Hewlett-Packard, one of the biggest sellers of information technology products, announced it will purchase EDS, a big integrator.
It seems that every time you turn around a big company is buying another big company to become an enormous company. The latest example of that happened last week when Hewlett-Packard, one of the biggest sellers of information technology products, announced it will purchase EDS, a big integrator. The industry landscape an agency sees when starting a major IT project has suddenly changed significantly.
On its face, it seems like a perfect match — one part products, one part services. Furthermore, in the global competitive world, the union would appear to let HP go up against companies such as IBM, Lockheed Martin and Science Applications International Corp. Thom Rubel of IDC’s Government Insights, a market research firm, said the move would make HP/EDS the second-largest worldwide applications outsourcing company.
“In continuing efforts to drive down cost and improve IT investment value, governments will continue to move away from owning physical assets [such as hardware and software licenses] and move toward services outsourcing,” Rubel wrote.
The buy also is further affirmation of how agencies — and, frankly, companies — are doing business. Increasingly, they buy solutions rather than specific products. Analysts have predicted this merger could accelerate the adoption of the software-as-a-service model, in which organizations do their work in the cloud rather than in a traditional client/server mode.
Yet some see this deal as a bad move for the two companies. Mark Amtower, founding partner of Amtower and Co., said it could make HP’s products less attractive. Furthermore, anyone who has been through a mega-merger knows how difficult these marriages can be.
If nothing else, as competition grows increasingly fierce, agencies now have a bunch of Goliaths competing for their business.
#2:No fraud allowed
The House has passed legislation that closes a loophole in the Federal Acquisition Regulation. The FAR had exempted contractors working outside the United States from ethics reporting rules related to fraud. That won’t continue much longer if the legislation makes it into law.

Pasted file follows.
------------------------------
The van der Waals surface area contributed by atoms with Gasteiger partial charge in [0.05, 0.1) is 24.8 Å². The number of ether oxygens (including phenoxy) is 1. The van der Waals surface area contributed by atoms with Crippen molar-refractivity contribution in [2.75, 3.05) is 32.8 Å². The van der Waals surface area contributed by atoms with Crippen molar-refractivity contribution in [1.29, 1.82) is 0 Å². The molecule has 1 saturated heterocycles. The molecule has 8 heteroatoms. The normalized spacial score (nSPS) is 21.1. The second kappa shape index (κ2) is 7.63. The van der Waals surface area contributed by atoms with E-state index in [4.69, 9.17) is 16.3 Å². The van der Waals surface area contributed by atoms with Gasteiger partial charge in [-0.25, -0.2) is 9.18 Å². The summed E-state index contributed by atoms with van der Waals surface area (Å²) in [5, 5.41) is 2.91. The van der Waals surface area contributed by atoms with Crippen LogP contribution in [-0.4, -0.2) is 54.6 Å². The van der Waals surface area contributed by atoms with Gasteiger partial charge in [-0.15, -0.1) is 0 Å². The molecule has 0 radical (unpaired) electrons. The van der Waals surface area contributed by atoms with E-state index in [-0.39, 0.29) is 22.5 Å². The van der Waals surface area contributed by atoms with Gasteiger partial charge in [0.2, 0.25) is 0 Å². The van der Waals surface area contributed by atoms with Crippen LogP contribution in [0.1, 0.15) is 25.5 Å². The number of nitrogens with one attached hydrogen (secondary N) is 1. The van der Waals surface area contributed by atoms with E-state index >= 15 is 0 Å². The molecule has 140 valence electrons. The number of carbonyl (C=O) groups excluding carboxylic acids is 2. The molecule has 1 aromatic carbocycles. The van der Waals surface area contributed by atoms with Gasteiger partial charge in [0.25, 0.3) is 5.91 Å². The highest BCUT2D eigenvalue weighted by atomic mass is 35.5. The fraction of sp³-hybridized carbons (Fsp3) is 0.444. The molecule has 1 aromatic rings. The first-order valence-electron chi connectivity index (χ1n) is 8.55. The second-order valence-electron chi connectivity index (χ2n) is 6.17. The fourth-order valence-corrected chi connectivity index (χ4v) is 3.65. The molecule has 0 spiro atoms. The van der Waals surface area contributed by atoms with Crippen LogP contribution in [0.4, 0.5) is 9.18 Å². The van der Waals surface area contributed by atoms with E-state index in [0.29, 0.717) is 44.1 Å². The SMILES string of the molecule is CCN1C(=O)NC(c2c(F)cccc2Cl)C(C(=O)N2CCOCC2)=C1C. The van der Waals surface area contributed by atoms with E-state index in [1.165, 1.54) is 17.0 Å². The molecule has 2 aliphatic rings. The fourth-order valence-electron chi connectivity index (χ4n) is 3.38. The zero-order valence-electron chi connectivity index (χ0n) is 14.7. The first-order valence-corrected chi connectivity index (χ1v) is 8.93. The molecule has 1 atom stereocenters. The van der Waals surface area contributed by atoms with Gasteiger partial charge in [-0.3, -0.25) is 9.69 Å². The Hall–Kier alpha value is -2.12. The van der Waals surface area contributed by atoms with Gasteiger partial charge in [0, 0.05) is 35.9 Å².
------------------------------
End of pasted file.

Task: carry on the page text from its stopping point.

Regulators told a congressional committee in April that the exemption was a simple oversight, not a trick in favor of contractors. Whatever - the effect is the same. Paul Denett, administrator of the Office of Federal Procurement Policy, promised Congress to hurry a new rule through the regulatory process to fix the exemption/ oversight.
#3: No A-76 competitions allowed
The fiscal 2009 Defense Authorization Act, which the House Armed Services Committee approved last week, would impose a three-year moratorium on competitive-sourcing competitions, in which private-sector contractors can compete for federal jobs.
One of the reasons is that there are at least three separate definitions of inherently governmental, the designation that makes a federal job safe from competitive sourcing. One is in Office of Management and Budget Circular A-76, which regulates the competitions. But other definitions appear in the Federal Activities Inventory Reform Act and Federal Acquisition Regulation, said Alan Chvotkin, senior vice president and counsel at the Professional Services Council.
The process is confusing enough — and scary enough for those whose jobs might be on the line — without the added ambiguities.
#4: No Networx fee changes allowed
Did you hear somewhere that the General Services Administration is planning to cut in half its 7 percent fee for Networx contract services? Well, forget about it. Karl Krumbholz, GSA’s Networx pr ogram manager, said you heard wrong.
GSA will evaluate its fee structure only after agencies have finished switching their telecommunications services from the expiring FTS 2001 vehicle onto the new Networx contracts, he said.
#5: No excessive pass-throughs allowed
The Defense Department published an interim rule last week banning contractors from charging excessive pass-through fees for work that subcontractors do.
Under the rule, contractors can charge administrative costs that they incur in managing the subcontracts and taking that duty off the government’s hands. But indirect costs and additional profit are excessive by the rule’s definition and are not allowed.
Read contractor proposals carefully for hidden costs. They’re much like cable TV bills, only without a year of free HBO service.
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